Q. So many articles about Frank Sinatra and Dean Martin use the term “Rat Pack,” What’s the story? Where did the term originate? Did they fight racial segregation?
A. The Las Vegas Resort Bureau describes the Rat Pack as a “supergroup” of actors and jazz musicians. In the middle of the 1960s it was used by the press and the public to refer to a group featuring Frank Sinatra, Dean Martin, Sammy Davis Jr., Peter Lawford and Joey Bishop. They appeared together on stage and in several films in the early 1960s, such as the Ocean’s Eleven.
The “Rat Pack” name was firstly used to refer to a group of friends in Hollywood together with the young Frank Sinatra. Regarding the origins of the name, there are several explanations for it. According to one of them, the group’s original “Den Mother” Lauren Bacall, said to the following words to her husband and friends returning from a nigh in Las Vegas, “You look like a damn rat pack”. The name “Rat Pack” might also be a short version of “Holmby Hills Rat Pack”, a reference to the home of Humphrey Bogart and Lauren Bacall.
According to Stephen Bogart, the initial members of the Holmby Hills Rat Pack were: Sinatra, Garland, Bacall, Sid Luft, Bogart, Nathaniel Benchley, Swifty Lazar, Katharine Hepburn, David Niven, Spencer Tracy, Cary Grant, George Cukor, Rex Harrison and Jimmy Van Heusen. The group originally did not include Sammy Davis Jr. or Dean Martin.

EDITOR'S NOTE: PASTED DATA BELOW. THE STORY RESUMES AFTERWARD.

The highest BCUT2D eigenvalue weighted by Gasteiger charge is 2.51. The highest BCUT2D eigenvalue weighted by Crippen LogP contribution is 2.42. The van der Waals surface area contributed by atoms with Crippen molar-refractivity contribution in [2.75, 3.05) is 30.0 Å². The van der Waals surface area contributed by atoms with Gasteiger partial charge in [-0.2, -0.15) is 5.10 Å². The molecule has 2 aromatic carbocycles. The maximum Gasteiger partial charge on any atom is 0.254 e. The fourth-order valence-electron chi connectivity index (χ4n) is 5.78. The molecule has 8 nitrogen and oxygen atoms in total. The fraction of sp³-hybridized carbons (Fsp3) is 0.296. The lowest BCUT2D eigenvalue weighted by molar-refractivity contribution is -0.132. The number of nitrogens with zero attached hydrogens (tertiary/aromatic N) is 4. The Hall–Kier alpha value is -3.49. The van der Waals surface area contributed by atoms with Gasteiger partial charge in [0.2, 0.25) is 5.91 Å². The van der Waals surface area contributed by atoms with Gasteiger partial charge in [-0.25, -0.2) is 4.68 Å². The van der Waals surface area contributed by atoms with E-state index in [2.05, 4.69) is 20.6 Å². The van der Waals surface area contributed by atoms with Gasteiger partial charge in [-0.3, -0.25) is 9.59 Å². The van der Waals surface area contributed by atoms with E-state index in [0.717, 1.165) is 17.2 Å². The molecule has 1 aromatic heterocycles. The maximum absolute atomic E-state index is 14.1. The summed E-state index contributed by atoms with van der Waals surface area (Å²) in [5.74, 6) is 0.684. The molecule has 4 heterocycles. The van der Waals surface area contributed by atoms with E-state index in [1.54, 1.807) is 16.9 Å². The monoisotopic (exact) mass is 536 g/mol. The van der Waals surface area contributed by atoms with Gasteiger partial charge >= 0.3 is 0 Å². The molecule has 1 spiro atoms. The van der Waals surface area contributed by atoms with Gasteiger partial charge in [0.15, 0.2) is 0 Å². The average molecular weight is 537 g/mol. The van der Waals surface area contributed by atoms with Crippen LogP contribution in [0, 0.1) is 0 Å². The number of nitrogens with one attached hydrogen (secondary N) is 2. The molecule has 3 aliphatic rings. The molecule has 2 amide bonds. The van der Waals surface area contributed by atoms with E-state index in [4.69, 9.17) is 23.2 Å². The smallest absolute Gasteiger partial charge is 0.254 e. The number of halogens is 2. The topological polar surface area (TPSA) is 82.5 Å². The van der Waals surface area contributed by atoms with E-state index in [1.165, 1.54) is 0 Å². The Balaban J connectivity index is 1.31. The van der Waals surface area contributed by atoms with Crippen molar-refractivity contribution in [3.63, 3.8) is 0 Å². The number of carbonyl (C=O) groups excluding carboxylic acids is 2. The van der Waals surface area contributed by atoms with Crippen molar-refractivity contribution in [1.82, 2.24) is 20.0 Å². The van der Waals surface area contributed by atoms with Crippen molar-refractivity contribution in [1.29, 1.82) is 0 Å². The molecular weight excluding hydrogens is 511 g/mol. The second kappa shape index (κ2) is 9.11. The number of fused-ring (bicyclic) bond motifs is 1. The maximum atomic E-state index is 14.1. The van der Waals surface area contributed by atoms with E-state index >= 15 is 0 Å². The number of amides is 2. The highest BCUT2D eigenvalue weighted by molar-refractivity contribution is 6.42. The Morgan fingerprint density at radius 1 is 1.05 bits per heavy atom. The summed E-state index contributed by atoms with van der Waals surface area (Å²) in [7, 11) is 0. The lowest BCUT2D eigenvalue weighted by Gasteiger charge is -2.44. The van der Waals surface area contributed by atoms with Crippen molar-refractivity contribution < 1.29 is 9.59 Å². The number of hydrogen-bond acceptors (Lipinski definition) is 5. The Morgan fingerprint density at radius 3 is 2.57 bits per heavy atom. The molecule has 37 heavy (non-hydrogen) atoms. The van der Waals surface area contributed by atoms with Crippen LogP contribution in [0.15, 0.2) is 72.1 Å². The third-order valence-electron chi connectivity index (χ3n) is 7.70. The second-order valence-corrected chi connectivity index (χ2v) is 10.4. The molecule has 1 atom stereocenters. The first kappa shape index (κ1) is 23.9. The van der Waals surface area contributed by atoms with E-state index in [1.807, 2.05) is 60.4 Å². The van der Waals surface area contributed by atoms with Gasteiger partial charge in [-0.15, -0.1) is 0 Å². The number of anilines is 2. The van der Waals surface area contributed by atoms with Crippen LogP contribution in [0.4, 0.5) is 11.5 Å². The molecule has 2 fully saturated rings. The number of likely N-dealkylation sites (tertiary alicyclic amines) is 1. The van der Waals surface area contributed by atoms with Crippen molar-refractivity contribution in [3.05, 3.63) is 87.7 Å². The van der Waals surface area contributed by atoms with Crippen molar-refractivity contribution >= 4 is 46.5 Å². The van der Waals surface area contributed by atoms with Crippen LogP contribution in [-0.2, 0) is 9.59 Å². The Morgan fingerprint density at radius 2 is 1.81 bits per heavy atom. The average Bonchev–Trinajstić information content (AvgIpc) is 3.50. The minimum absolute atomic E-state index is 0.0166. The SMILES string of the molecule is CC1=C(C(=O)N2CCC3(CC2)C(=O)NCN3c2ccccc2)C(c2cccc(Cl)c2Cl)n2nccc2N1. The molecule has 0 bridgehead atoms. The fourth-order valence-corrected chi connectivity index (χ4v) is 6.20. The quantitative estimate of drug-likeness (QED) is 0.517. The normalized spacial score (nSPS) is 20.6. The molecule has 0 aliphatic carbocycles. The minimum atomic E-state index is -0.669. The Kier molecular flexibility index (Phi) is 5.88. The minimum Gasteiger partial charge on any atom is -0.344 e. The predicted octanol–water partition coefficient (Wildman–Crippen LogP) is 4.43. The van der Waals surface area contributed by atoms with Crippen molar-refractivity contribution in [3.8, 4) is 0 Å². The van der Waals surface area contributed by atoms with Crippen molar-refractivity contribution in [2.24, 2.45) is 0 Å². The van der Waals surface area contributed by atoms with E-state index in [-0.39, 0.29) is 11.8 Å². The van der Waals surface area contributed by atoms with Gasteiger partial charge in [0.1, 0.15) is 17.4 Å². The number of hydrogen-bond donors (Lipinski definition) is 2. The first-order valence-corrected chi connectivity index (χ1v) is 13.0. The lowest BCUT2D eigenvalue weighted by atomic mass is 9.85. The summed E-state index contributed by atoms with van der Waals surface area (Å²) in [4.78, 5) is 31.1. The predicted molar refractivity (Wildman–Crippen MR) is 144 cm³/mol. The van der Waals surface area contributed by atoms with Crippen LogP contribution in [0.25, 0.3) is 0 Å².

The Rat Pack group of the 1960s included Frank Sinatra, Dean Martin, Sammy Davis Jr., Joey Bishop, Peter Lawford and for a short period of time, Norman Fell. Marilyn Monroe, Juliet Prowse, Angie Dickinson and Shirley MacLaine were often mentioned as the “Rat Pack Mascots” that made them feel like “one of the boys”. The members of the group never used this name; they called it the Summit or the Clan.
The Rat Pack frequently performed in Las Vegas and greatly influenced Vegas becoming a popular entertainment destination. Sinatra and the others refused to perform in Las Vegas hotels and casinos that had segregation policy and as the group became more and more popular, the Las Vegas hotels and casinos abandoned their policies based on segregation.
The group was amazing with their entertainment style, musical and comedy routines that would eventually make entertainment history. Very often, when a member of the group was due to give a performance, the rest of the members would show up for a spontaneous show that increased their audience and resulted in return visits. All their performances were sold out and people would rush to Vegas just to take part in the remarkable Rat Pack experience. The marques of the hotels where they were to perform as individuals would show, “Dean Martin – Maybe Frank – Maybe Sammy.”